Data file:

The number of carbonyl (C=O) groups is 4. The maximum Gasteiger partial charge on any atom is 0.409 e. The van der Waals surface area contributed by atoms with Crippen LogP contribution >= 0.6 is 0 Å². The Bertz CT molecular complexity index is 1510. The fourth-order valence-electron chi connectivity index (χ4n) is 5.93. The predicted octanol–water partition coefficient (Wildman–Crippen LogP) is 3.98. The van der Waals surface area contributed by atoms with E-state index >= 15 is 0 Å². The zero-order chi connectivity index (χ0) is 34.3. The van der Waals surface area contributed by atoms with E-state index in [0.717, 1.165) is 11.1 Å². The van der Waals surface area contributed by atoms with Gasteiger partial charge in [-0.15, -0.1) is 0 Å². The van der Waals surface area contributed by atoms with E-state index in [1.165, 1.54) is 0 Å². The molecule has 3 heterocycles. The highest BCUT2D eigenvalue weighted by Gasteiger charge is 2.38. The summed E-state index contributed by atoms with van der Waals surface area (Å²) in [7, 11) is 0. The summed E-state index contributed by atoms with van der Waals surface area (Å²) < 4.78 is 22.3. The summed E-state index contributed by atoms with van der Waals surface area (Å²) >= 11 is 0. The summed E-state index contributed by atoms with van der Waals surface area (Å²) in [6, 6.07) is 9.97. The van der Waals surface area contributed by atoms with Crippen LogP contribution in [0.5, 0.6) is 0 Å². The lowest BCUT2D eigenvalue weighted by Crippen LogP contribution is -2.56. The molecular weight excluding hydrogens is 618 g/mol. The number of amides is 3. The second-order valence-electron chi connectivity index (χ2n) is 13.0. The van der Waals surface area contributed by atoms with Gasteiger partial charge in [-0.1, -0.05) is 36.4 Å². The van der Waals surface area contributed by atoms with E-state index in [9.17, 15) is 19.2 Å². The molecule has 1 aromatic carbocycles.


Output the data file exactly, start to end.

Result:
The number of carbonyl (C=O) groups is 4. The maximum Gasteiger partial charge on any atom is 0.409 e. The van der Waals surface area contributed by atoms with Crippen LogP contribution >= 0.6 is 0 Å². The Bertz CT molecular complexity index is 1510. The fourth-order valence-electron chi connectivity index (χ4n) is 5.93. The predicted octanol–water partition coefficient (Wildman–Crippen LogP) is 3.98. The van der Waals surface area contributed by atoms with E-state index >= 15 is 0 Å². The zero-order chi connectivity index (χ0) is 34.3. The van der Waals surface area contributed by atoms with E-state index in [0.717, 1.165) is 11.1 Å². The van der Waals surface area contributed by atoms with Gasteiger partial charge in [-0.15, -0.1) is 0 Å². The van der Waals surface area contributed by atoms with E-state index in [1.165, 1.54) is 0 Å². The molecule has 3 heterocycles. The highest BCUT2D eigenvalue weighted by Gasteiger charge is 2.38. The summed E-state index contributed by atoms with van der Waals surface area (Å²) in [7, 11) is 0. The summed E-state index contributed by atoms with van der Waals surface area (Å²) < 4.78 is 22.3. The summed E-state index contributed by atoms with van der Waals surface area (Å²) >= 11 is 0. The summed E-state index contributed by atoms with van der Waals surface area (Å²) in [6, 6.07) is 9.97. The van der Waals surface area contributed by atoms with Crippen LogP contribution in [0.5, 0.6) is 0 Å². The lowest BCUT2D eigenvalue weighted by Crippen LogP contribution is -2.56. The molecular weight excluding hydrogens is 618 g/mol. The number of amides is 3. The second-order valence-electron chi connectivity index (χ2n) is 13.0. The van der Waals surface area contributed by atoms with Gasteiger partial charge in [-0.1, -0.05) is 36.4 Å². The van der Waals surface area contributed by atoms with E-state index in [9.17, 15) is 19.2 Å². The molecule has 1 aromatic carbocycles.